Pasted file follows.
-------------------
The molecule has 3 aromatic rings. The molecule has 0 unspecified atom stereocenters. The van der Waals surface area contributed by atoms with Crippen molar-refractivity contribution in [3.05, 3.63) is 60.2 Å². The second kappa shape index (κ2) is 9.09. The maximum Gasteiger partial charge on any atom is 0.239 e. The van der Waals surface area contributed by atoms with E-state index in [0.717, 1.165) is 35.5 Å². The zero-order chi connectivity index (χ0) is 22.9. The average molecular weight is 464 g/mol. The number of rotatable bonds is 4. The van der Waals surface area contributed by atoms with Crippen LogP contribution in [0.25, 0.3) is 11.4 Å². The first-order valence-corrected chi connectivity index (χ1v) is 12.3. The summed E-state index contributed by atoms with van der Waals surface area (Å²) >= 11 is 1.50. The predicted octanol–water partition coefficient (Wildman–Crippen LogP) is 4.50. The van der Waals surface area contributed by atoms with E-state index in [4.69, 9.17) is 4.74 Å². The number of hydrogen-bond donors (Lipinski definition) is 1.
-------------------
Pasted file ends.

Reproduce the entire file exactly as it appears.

The molecule has 3 aromatic rings. The molecule has 0 unspecified atom stereocenters. The van der Waals surface area contributed by atoms with Crippen molar-refractivity contribution in [3.05, 3.63) is 60.2 Å². The second kappa shape index (κ2) is 9.09. The maximum Gasteiger partial charge on any atom is 0.239 e. The van der Waals surface area contributed by atoms with E-state index in [0.717, 1.165) is 35.5 Å². The zero-order chi connectivity index (χ0) is 22.9. The average molecular weight is 464 g/mol. The number of rotatable bonds is 4. The van der Waals surface area contributed by atoms with Crippen LogP contribution in [0.25, 0.3) is 11.4 Å². The first-order valence-corrected chi connectivity index (χ1v) is 12.3. The summed E-state index contributed by atoms with van der Waals surface area (Å²) >= 11 is 1.50. The predicted octanol–water partition coefficient (Wildman–Crippen LogP) is 4.50. The van der Waals surface area contributed by atoms with E-state index in [4.69, 9.17) is 4.74 Å². The number of hydrogen-bond donors (Lipinski definition) is 1.